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Nitrogen and Carbon Soil Dynamics in Response to Climate Change in a High-Elevation Ecosystem in the Rocky Mountains, U.S.A.
Mark W. Williams, Paul D. Brooks and Tim Seastedt
Arctic and Alpine Research
Vol. 30, No. 1 (Feb., 1998), pp. 26-30
Published by: INSTAAR, University of Colorado
Stable URL: http://www.jstor.org/stable/1551742
Page Count: 5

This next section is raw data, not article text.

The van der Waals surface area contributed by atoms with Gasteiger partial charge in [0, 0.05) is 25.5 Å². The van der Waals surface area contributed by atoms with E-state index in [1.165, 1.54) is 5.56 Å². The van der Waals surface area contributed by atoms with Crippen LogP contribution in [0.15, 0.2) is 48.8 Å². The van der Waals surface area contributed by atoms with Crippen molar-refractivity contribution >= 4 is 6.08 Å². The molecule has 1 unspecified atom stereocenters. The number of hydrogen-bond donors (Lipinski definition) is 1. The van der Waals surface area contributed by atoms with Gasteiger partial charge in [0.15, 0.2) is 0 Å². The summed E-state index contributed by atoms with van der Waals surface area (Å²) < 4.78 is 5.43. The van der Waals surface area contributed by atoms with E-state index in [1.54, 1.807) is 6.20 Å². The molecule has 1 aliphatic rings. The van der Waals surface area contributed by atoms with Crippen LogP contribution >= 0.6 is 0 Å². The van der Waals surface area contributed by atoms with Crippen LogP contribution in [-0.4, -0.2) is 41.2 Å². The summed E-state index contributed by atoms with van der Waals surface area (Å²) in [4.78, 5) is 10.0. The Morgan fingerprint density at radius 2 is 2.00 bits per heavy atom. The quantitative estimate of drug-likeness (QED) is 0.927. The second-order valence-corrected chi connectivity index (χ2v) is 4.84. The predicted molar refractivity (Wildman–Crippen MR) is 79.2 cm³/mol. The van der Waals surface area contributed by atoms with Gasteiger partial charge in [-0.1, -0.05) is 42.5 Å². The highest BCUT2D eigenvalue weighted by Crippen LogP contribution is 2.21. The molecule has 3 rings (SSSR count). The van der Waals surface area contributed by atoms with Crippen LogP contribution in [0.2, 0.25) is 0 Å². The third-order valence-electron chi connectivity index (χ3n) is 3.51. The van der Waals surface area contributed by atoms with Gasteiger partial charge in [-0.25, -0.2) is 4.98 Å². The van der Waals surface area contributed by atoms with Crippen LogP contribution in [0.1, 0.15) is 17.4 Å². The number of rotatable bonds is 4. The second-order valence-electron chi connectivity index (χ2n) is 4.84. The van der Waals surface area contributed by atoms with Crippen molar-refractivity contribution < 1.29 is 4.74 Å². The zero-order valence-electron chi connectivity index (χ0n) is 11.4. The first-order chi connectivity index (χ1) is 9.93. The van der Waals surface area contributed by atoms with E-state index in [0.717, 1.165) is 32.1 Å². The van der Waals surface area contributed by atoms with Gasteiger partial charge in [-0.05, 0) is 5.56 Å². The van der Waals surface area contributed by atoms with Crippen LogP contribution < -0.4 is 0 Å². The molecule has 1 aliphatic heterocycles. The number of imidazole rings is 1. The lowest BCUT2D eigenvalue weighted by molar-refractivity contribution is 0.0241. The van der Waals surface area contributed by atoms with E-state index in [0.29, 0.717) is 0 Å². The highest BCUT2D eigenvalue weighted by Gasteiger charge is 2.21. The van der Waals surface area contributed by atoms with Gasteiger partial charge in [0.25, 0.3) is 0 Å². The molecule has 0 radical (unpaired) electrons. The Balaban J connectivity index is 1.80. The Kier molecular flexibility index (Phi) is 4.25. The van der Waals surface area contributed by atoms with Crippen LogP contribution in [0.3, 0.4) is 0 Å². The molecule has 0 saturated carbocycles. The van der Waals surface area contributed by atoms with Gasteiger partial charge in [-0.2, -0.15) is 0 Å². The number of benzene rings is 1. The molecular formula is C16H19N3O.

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We have implemented a long-term snow-fence experiment at the Niwot Ridge Long-Term Ecological Research (NWT) site in the Colorado Front Range of the Rocky Mountains, U.S.A., to assess the effects of climate change on alpine ecology and biogeochemical cycles. The responses of carbon (C) and nitrogen (N) dynamics in high-elevation mountains to changes in climate are investigated by manipulating the length and duration of snow cover with the 2.6 × 60 m snow fence, providing a proxy for climate change. Results from the first year of operation in 1994 showed that the period of continuous snow cover was increased by 90 d. The deeper and earlier snowpack behind the fence insulated soils from winter air temperatures, resulting in a 9°C increase in annual minimum temperature at the soil surface. The extended period of snow cover resulted in subnivial microbial activity playing a major role in annual C and N cycling. The amount of C mineralized under the snow as measured by CO2 production was 22 g m-2 in 1993 and 35 g m-2 in 1994, accounting for 20% of annual net primary above-ground production before construction of the snow fence in 1993 and 31% after to snow fence was constructed in 1994. In a similar fashion, maximum subnivial N2O flux increased 3-fold behind the snow fence, from 75 μg N m-2 d-1 in 1993 to 250 μg N m-2 d-1 in 1994. The amount of N lost from denitrification was greater than the annual atmospheric input of N in snowfall. Surface litter decomposition studies show that there was a significant increase in the litter mass loss under deep and early snow, with no significant change under medium and little snow conditions. Changes in climate that result in differences in snow duration, depth, and extent may therefore produce large changes in the C and N soil dynamics of alpine ecosystems.